EU ministers are meeting in Bucharest to hand the European commission a negotiating mandate to rebuff threatened US tariff hikes on cars imported from Europe. Berlin says the issue has reached a "critical" phase.
German Economy Minister Peter Altmaier urged fellow ministers Friday to "act in unison" over President Donald Trump's threat to impose tariffs on EU cars sold in the USA.
Instead, Altmaier said, "car tariffs between the US and Europe should be reduced and completely abolished."
The European Parliament was likely to vote on the issue in early March, she added.
Business publication Bloomberg later reported, citing an EU official that it didn't name, that the bloc was preparing a list of retaliatory tariffs that could hit US companies including Caterpillar, Xerox and Samsonite.
Diplomats say Germany, which has major exports of cars and car parts to the United States, is keen to advance negotiations, but France, looking to European Parliament elections in May, is hesitant.
A second issue is whether to include fisheries, with France concerned about shrinking maritime harvests, assuming Brexit eventuates.
Also unresolved is what to do about the stalled TTIP (Transatlantic Trade and Investment Partnership)talks — opposed last year, especially in Europe, by environmentalists, unions and critics of unrestrained globalization.
The USA has a long wish-list, including comprehensive access to Europe for its agricultural goods, despite noteworthy discrepancies in the two regions' standards for food produce.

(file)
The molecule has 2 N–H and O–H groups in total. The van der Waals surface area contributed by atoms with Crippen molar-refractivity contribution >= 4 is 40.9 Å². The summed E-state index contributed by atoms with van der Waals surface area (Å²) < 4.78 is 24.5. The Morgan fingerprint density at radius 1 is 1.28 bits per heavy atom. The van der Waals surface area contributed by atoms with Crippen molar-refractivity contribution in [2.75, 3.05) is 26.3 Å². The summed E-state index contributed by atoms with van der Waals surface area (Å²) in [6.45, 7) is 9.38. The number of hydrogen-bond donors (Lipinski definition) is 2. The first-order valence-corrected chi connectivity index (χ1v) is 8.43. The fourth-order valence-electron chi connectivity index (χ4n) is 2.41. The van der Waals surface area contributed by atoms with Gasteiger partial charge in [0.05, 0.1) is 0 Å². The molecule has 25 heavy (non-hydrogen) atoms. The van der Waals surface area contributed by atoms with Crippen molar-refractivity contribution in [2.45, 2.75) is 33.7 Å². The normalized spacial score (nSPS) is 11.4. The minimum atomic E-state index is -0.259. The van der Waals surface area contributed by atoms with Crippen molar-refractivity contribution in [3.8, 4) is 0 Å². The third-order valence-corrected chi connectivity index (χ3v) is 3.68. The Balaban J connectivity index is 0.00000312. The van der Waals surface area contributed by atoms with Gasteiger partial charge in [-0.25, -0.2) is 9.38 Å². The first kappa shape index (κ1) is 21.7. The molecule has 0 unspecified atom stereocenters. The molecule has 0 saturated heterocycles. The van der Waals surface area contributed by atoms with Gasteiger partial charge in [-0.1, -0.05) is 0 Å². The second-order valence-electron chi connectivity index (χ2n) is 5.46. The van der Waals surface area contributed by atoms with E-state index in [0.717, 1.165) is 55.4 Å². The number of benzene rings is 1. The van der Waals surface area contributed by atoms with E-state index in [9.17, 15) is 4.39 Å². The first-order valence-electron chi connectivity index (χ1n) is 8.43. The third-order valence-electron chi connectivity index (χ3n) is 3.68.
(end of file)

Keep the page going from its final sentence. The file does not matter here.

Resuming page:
Just discussion, says Lemoyne
In Bucharest, French junior minister Jean-Baptiste Lemoyne indicated that he did not share Malmstrom's sense of urgency.
"For the moment, it's a first political discussion," said Lemoyne, referring to Friday's talks that officials described as "informal."
Austrian Economic Affairs Minister Margaret Schramböck insisted that the commission be given a mandate to negotiate and not be restrained because the automobile sector was "not as affected as much as in another country."
Commission anticipates trade boost
Currently, EU industrial goods tariffs are at around 4 percent.
The commission estimates that by removing them, exports in both directions could be boosted by 8 or 9 percent by 2033.
Visiting Bucharest on Thursday to discuss the current uncertainty surrounding global trade arrangements, World Trade Organization (WTO) chief Roberto Azevedo said: "what is clear to me is that the clock is ticking."